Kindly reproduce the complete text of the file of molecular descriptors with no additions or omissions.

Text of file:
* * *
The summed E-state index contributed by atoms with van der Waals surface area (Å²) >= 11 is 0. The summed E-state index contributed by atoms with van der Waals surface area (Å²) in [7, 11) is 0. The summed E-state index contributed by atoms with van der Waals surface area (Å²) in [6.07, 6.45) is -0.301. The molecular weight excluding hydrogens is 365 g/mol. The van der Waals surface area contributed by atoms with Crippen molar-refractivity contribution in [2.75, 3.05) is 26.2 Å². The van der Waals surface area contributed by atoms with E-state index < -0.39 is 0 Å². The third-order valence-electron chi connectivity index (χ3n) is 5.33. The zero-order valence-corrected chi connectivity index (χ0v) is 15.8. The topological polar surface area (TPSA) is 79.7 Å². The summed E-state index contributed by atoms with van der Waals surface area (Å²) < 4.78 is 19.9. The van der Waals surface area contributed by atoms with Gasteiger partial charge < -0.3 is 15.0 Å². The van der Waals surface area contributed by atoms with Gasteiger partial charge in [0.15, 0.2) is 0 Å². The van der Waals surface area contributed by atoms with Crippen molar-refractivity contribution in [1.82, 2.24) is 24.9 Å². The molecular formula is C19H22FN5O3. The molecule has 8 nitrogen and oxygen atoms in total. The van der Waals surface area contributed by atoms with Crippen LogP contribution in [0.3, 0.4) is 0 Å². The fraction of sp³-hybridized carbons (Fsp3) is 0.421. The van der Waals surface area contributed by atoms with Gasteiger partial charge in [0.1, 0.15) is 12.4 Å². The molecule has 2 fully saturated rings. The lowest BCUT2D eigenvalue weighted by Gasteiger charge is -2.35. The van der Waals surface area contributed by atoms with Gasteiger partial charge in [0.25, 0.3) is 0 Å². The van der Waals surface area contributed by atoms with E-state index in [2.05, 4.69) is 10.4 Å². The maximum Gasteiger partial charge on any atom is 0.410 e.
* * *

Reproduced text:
The summed E-state index contributed by atoms with van der Waals surface area (Å²) >= 11 is 0. The summed E-state index contributed by atoms with van der Waals surface area (Å²) in [7, 11) is 0. The summed E-state index contributed by atoms with van der Waals surface area (Å²) in [6.07, 6.45) is -0.301. The molecular weight excluding hydrogens is 365 g/mol. The van der Waals surface area contributed by atoms with Crippen molar-refractivity contribution in [2.75, 3.05) is 26.2 Å². The van der Waals surface area contributed by atoms with E-state index < -0.39 is 0 Å². The third-order valence-electron chi connectivity index (χ3n) is 5.33. The zero-order valence-corrected chi connectivity index (χ0v) is 15.8. The topological polar surface area (TPSA) is 79.7 Å². The summed E-state index contributed by atoms with van der Waals surface area (Å²) < 4.78 is 19.9. The van der Waals surface area contributed by atoms with Gasteiger partial charge < -0.3 is 15.0 Å². The van der Waals surface area contributed by atoms with Gasteiger partial charge in [0.15, 0.2) is 0 Å². The van der Waals surface area contributed by atoms with Crippen molar-refractivity contribution in [1.82, 2.24) is 24.9 Å². The molecular formula is C19H22FN5O3. The molecule has 8 nitrogen and oxygen atoms in total. The van der Waals surface area contributed by atoms with Crippen LogP contribution in [0.3, 0.4) is 0 Å². The fraction of sp³-hybridized carbons (Fsp3) is 0.421. The van der Waals surface area contributed by atoms with Gasteiger partial charge in [0.1, 0.15) is 12.4 Å². The molecule has 2 fully saturated rings. The lowest BCUT2D eigenvalue weighted by Gasteiger charge is -2.35. The van der Waals surface area contributed by atoms with Gasteiger partial charge in [0.25, 0.3) is 0 Å². The van der Waals surface area contributed by atoms with E-state index in [2.05, 4.69) is 10.4 Å². The maximum Gasteiger partial charge on any atom is 0.410 e.